Crestron SolarSync: Indoor Lighting Matched with Intensity and CCT of actual Daylight
The Crestron SolarSync™ Outdoor Daylight and Color Temperature Sensor (GLS-LCCT) enable the ability to regulate indoor lighting to match the intensity and color temperature of actual daylight outdoors. A single SolarSync™ sensor installed on a building’s rooftop measures the exact correlated color temperature and luminosity of the natural daylight and reports it to a Crestron® lighting control system. Accordingly, the control system adjusts the indoor RGB lighting fixtures to simulate the effect of being outdoors. Here are some deeper insights about the interesting project we contributed to and its final appearances.
The Crestron SolarSync™ measures the true correlated color temperature (CCT) and intensity (luminosity, lux) of natural sunlight or any other lighting source. It enables indoor lighting to be regulated to match the actual natural sunlight outdoors. The sensor is IP67 rated for outdoor rooftop installation, but also suitable for indoor applications.
Sensing Natural and Artificial Light Sources
SolarSync™ sensors may also be deployed indoors to sense the light output from artificial lighting sources, allowing fixtures to be precisely adjusted to achieve a specific desired effect or to correlate lighting conditions between separate spaces. The ability to adjust both the intensity and color temperature of indoor lighting to specific values can be utilized to positively influence the circadian rhythm of nighttime workers in an office or manufacturing facility or to aid healing patients in a medical or psychiatric facility. It can also be employed to benefit the experience of patrons in a public mall, museum, casino, or theme park.
For the initial development of the GLS-LCCT sensor, the best shape, uniformity and light collection had to be studied. As the sensor was placed deep in the body, a smart way of light collection had to be found.
Using advanced optics design and software technologies, an extensive raytrace study have been done simulating multiple daylight moments and situations, in support of the Crestron engineering team.
Some tens of different setups including Fresnel lenses, convex lenses, micro-lenses, both in an optically clear surface and a milky version were simulated from different angles (90 – 40 and 0 degrees) in order to simulated the sensor performance over the daylight cycle.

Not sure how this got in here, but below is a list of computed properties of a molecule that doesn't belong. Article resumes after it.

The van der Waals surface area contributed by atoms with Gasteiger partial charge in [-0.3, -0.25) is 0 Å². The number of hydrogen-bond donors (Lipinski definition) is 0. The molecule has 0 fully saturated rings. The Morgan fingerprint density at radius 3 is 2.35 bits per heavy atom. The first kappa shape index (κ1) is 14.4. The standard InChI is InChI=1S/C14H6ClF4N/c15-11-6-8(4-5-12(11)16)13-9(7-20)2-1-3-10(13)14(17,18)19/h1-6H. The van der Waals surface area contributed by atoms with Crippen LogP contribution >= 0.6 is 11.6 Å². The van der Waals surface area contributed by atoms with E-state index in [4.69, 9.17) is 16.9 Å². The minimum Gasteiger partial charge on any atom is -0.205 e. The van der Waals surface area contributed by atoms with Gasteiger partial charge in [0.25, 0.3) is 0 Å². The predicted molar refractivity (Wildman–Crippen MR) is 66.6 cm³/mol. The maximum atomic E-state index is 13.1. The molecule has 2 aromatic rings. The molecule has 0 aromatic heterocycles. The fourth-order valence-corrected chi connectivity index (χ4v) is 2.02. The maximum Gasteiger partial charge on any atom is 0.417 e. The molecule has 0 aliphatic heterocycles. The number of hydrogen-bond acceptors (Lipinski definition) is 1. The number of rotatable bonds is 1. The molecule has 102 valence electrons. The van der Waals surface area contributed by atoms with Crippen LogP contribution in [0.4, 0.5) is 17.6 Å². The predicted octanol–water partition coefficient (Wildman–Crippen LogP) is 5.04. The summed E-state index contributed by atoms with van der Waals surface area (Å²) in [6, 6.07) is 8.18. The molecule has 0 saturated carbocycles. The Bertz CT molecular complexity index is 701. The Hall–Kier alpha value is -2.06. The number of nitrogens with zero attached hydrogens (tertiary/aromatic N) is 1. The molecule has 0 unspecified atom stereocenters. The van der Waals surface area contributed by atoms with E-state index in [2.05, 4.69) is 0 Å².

In the end, Crestron was advised to go for a milky, dome-shaped acrylic cover, enabling a 180 degr. receiving of daylight. It is embedded in a compact, IP67 rated housing, suitable for installation indoors or outdoors.
The sensor is a calibrated color temperature and intensity sensor capable of achieving exact measurements consistent with CIE 1931 2° Standard Observer color coordinates. Built-in heating elements prevent snow and ice from accumulating on the dome to ensure reliable operation year-round.
The sensor is 24 Volts DC powered and energy-efficient, requiring just 70 mW in warm weather and a maximum of 5 Watts when heating itself. Power and communications are provided via a Cresnet connection to the lighting control system.
Unique Project Features
- Measures true color temperature and intensity of any lighting source;
- Enables indoor lighting to be regulated to match actual natural sunlight outdoors;
- IP67 rated for rooftop and other outdoor installations;
- Self-heating to prevent snow and ice buildup;
- Also suitable for a variety of indoor applications;
- Reports correlated color temperature and luminosity consistent with CIE 1931;
- Lifetime-calibrated with no drift over time or temperature;
- Connects to a Crestron® lighting control system via Cresnet®;
- 24 Volts DC powered via the Cresnet bus;
- 1/2″ knockout mountable to any j-box or weatherproof enclosure.
Crestron SolarSync™ Recognitions
Meanwhile, the Crestron SolarSync™ sensor got its first recognitions, including the Architectural SSL Magazine Product Innovation Award and the LFI 2018 Award:
— LED professional (@LEDprofessional) May 10, 2018
The first sensors have been installed at the Apple Store on 5th ave in New York City.